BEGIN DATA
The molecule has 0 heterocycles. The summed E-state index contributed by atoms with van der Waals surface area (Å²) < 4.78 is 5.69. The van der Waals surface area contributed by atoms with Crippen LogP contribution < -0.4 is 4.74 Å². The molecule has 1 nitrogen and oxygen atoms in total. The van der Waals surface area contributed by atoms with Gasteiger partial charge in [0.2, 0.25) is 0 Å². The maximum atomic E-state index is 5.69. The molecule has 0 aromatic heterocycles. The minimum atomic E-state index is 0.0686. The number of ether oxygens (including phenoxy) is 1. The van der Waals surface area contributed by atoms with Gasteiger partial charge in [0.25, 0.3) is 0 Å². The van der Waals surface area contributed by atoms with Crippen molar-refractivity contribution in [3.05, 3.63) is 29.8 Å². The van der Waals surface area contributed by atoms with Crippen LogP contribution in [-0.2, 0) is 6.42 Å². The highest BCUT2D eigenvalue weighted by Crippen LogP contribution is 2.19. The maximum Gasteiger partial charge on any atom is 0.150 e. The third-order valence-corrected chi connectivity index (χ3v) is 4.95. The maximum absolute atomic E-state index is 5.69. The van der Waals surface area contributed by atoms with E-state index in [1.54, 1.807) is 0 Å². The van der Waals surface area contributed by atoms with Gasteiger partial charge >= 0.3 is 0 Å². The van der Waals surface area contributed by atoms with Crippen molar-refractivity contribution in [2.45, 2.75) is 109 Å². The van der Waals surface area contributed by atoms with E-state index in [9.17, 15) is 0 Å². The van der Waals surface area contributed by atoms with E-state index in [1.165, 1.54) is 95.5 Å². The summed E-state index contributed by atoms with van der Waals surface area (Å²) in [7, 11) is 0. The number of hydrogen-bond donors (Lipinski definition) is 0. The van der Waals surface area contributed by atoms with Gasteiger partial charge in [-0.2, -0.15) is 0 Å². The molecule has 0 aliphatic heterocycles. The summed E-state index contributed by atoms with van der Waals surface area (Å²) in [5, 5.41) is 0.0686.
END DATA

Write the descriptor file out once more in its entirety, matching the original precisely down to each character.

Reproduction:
The molecule has 0 heterocycles. The summed E-state index contributed by atoms with van der Waals surface area (Å²) < 4.78 is 5.69. The van der Waals surface area contributed by atoms with Crippen LogP contribution < -0.4 is 4.74 Å². The molecule has 1 nitrogen and oxygen atoms in total. The van der Waals surface area contributed by atoms with Gasteiger partial charge in [0.2, 0.25) is 0 Å². The maximum atomic E-state index is 5.69. The molecule has 0 aromatic heterocycles. The minimum atomic E-state index is 0.0686. The number of ether oxygens (including phenoxy) is 1. The van der Waals surface area contributed by atoms with Gasteiger partial charge in [0.25, 0.3) is 0 Å². The van der Waals surface area contributed by atoms with Crippen molar-refractivity contribution in [3.05, 3.63) is 29.8 Å². The van der Waals surface area contributed by atoms with Crippen LogP contribution in [-0.2, 0) is 6.42 Å². The highest BCUT2D eigenvalue weighted by Crippen LogP contribution is 2.19. The maximum Gasteiger partial charge on any atom is 0.150 e. The third-order valence-corrected chi connectivity index (χ3v) is 4.95. The maximum absolute atomic E-state index is 5.69. The van der Waals surface area contributed by atoms with E-state index in [1.54, 1.807) is 0 Å². The van der Waals surface area contributed by atoms with Gasteiger partial charge >= 0.3 is 0 Å². The van der Waals surface area contributed by atoms with Crippen molar-refractivity contribution in [2.45, 2.75) is 109 Å². The van der Waals surface area contributed by atoms with E-state index in [9.17, 15) is 0 Å². The van der Waals surface area contributed by atoms with E-state index in [1.165, 1.54) is 95.5 Å². The summed E-state index contributed by atoms with van der Waals surface area (Å²) in [7, 11) is 0. The number of hydrogen-bond donors (Lipinski definition) is 0. The van der Waals surface area contributed by atoms with Gasteiger partial charge in [-0.2, -0.15) is 0 Å². The molecule has 0 aliphatic heterocycles. The summed E-state index contributed by atoms with van der Waals surface area (Å²) in [5, 5.41) is 0.0686.